Emile Giraud and the development of French internationalist and constitutional thought (1922-1960)
My research project aims to offer an intellectual biography of hitherto ignored transnational historical figure Émile Giraud (1894-1965). Giraud was an eclectic character who, during his life, worked in several different countries (France, Switzerland, United Kingdom, United States) and at a several different institutions , demonstrating a tendency to move freely and defy established geographical and disciplinary borders. On the one side, he was a professor of law. On the other side, he was also a prominent international civil servant, working as juridical attaché and juridical advisor to the League of Nations (1927-1946) and as a member of the United Nations Secretariat (1947-1954). At the same time, Giraud was also an important Christian Democrat politician, being one of the leaders of the small party of the Catholic left ‘La Jeune République’ (1920-1946) and later of the ‘Mouvement Républicain Populaire’ (1946-1948).
Through my thesis, I intend to investigate Giraud’s contribution in fields as diverse as constitutional law, international law, political science, international diplomacy and Christian Democrat political thought. Amongst his most important achievments, one can surely mention the important role that he played in the drafting of the Universal Declaration of Human Rights (1948), his pioneering attempt, thanks to his Anglo-American contacts, at drawing the French academia’s attention towards the disciplines of political science and international relations, his role in the strengthening of the French Christian Democratic movement, and his reflections on constitutional law led during the inter-war and the immediate post-war periods, eventually providing inspiration for the drafting of the French Fifth Republic Constitution (1958). Giraud’s life was indeed rich in connections and exchanges, and offers us the opportunity to closely observe transnational networks during the first half of the twentieth century. Yet, far from offering a triumphant narrative of transnational encounters, my research also intends to shed light on the costs of being a transnational actor at a time when national communities were still particularly entrenched. Divided between his French identity and his internationalist endeavours, Giraud was eventually rejected and forgotten by his country, which did not forgive his long overseas stays and his cosmopolitan attitude. Hence, this work, at least partially, intends to re-establish Giraud in his rightful place in the history of European thought.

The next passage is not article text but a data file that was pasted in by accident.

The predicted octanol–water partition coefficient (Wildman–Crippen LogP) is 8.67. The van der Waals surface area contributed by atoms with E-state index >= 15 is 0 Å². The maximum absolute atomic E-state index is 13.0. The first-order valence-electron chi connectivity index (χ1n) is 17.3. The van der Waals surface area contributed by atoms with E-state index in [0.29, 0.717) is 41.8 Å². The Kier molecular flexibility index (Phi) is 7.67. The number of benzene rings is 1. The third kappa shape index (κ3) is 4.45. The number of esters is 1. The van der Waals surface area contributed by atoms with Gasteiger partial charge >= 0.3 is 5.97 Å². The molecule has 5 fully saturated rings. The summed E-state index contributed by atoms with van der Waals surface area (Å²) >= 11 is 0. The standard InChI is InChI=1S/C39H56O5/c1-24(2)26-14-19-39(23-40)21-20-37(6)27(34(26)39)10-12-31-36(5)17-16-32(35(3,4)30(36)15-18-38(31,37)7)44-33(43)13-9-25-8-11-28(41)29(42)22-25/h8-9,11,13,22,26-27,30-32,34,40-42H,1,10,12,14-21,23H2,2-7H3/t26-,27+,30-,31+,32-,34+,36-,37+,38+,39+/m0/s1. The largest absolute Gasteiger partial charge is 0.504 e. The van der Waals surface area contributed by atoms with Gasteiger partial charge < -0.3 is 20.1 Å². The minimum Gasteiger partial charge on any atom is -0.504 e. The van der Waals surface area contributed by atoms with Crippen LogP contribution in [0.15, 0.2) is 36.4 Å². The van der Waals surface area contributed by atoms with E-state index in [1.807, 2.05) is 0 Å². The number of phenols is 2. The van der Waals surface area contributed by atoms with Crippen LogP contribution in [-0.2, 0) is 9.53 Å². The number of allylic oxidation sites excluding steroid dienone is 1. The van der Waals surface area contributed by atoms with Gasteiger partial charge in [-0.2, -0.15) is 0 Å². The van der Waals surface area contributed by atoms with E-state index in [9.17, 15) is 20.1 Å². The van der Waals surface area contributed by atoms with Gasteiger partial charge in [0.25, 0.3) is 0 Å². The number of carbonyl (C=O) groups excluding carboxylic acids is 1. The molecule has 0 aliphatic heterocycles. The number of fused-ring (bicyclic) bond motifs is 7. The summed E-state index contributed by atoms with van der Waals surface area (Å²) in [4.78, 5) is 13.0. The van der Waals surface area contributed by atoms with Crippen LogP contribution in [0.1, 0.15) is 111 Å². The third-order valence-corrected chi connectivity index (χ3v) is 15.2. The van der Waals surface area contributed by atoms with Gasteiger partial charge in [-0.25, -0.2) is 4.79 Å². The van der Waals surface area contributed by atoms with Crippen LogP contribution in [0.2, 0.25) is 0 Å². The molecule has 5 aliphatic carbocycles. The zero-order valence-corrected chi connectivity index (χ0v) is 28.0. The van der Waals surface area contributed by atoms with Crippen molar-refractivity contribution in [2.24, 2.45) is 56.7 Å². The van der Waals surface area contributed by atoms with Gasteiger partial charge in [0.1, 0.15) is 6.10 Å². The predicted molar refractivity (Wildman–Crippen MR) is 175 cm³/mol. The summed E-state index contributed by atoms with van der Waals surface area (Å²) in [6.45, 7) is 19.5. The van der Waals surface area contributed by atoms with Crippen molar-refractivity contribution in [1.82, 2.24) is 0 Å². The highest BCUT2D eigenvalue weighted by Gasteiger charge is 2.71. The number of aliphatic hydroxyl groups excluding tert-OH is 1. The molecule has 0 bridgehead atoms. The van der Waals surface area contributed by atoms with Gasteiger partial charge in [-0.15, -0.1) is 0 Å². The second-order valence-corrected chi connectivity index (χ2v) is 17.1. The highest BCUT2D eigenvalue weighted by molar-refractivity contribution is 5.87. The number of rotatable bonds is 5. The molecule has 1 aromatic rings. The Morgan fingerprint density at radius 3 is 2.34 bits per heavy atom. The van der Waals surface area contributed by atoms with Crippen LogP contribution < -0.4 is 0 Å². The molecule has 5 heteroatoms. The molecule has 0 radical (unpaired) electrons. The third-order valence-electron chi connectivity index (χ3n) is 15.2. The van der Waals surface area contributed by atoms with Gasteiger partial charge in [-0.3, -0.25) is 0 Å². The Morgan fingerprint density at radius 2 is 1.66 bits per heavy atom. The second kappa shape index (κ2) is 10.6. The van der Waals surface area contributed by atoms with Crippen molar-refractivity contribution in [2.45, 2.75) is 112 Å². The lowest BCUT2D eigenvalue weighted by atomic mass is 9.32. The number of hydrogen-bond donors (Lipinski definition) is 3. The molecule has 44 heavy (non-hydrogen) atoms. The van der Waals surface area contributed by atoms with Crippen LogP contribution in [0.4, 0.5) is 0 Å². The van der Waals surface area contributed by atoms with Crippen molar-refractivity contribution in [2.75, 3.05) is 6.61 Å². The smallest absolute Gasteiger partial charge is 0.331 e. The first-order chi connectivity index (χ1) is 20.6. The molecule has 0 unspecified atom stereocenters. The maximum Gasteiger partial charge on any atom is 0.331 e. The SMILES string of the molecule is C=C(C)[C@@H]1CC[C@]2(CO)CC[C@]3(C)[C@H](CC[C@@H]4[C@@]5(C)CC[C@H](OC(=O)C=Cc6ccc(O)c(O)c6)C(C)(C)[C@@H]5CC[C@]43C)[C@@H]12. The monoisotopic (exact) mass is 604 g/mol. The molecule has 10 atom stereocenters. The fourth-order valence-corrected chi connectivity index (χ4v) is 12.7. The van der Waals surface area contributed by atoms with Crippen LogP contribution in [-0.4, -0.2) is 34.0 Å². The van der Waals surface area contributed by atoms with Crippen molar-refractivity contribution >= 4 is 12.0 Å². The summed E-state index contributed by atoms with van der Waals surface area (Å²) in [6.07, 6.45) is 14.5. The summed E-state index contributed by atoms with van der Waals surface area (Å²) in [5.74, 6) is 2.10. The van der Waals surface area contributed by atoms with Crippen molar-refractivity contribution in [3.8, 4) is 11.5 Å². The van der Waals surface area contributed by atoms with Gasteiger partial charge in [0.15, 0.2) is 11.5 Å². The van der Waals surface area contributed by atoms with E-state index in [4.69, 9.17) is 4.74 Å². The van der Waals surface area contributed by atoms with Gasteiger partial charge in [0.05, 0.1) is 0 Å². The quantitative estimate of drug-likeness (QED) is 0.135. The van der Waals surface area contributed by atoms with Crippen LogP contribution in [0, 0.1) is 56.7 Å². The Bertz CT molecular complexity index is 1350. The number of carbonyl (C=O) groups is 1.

- M4C Digital Festival 2021, 10 June 2021 - 'French-speaking Intellectuals and the Transnational Development of International Relations and Law'
- Constitutions and Crises Conference, 10 March 2022 - 'Saving democracy through comparative law: the global inter-war crisis and the origins of French presidentialism (1930-1958)'
- The circulation of state models and institutional designs between Europe and Latin America. Transatlantic perspectives on Political and Legal History in the 20th Century Workshop, 26 May 2022 - ‘For the primacy of the executive power: the French “juspolitistes” of the 1930s as unwitting inspirers of the Brazilian Estado Novo, 1932-1945’.
Public Engagement & Impact
- School of Modern Languages Symposium, University of Warwick – ‘Feelings and Emotions across Languages and Cultures’ (January 2021) - Co-organizer
- Workshop co-sponsored by the University of Warwick, University of Leuven and INHIDE - 'The circulation of state models and institutional designs between Europe and Latin America. Transatlantic perspectives on Political and Legal History in the 20th Century' - Co-organizer
Other Research Interests
French Modern History
Society for the Study of French History
Society for the History of War
Royal Historical Society (Early-career membership)
Classical Lyceum Degree, Liceo Ginnasio Statale Augusto, Rome (2008-2013), 100/100.
BA in History and International Relations (First Class Honours), Università degli Studi Roma Tre (2014-2017), 110 Cum Laude (equivalent to 1st class honours)
MA in History of War (Distinction), King's College London (2017-2018) (Distinction)
Society For the Study of French History Early Career Grant (July 2021)
M4C Research Development Funding (June 2020)